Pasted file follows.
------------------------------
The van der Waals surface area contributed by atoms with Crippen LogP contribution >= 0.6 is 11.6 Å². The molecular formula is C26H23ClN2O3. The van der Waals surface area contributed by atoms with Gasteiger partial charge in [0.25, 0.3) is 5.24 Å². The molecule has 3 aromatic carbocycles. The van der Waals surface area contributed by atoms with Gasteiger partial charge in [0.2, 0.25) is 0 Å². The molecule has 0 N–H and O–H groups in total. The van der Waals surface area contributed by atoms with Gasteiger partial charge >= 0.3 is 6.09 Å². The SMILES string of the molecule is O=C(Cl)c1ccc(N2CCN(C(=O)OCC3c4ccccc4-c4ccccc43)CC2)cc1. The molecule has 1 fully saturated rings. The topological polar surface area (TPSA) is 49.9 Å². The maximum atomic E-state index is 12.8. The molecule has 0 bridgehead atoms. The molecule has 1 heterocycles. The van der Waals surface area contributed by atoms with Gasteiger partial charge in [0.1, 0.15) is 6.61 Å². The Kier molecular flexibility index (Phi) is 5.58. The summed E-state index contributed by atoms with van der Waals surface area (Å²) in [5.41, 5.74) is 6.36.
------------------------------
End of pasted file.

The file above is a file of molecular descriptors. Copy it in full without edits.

The van der Waals surface area contributed by atoms with Crippen LogP contribution >= 0.6 is 11.6 Å². The molecular formula is C26H23ClN2O3. The van der Waals surface area contributed by atoms with Gasteiger partial charge in [0.25, 0.3) is 5.24 Å². The molecule has 3 aromatic carbocycles. The van der Waals surface area contributed by atoms with Gasteiger partial charge in [0.2, 0.25) is 0 Å². The molecule has 0 N–H and O–H groups in total. The van der Waals surface area contributed by atoms with Gasteiger partial charge >= 0.3 is 6.09 Å². The SMILES string of the molecule is O=C(Cl)c1ccc(N2CCN(C(=O)OCC3c4ccccc4-c4ccccc43)CC2)cc1. The molecule has 1 fully saturated rings. The topological polar surface area (TPSA) is 49.9 Å². The maximum atomic E-state index is 12.8. The molecule has 0 bridgehead atoms. The molecule has 1 heterocycles. The van der Waals surface area contributed by atoms with Gasteiger partial charge in [0.1, 0.15) is 6.61 Å². The Kier molecular flexibility index (Phi) is 5.58. The summed E-state index contributed by atoms with van der Waals surface area (Å²) in [5.41, 5.74) is 6.36.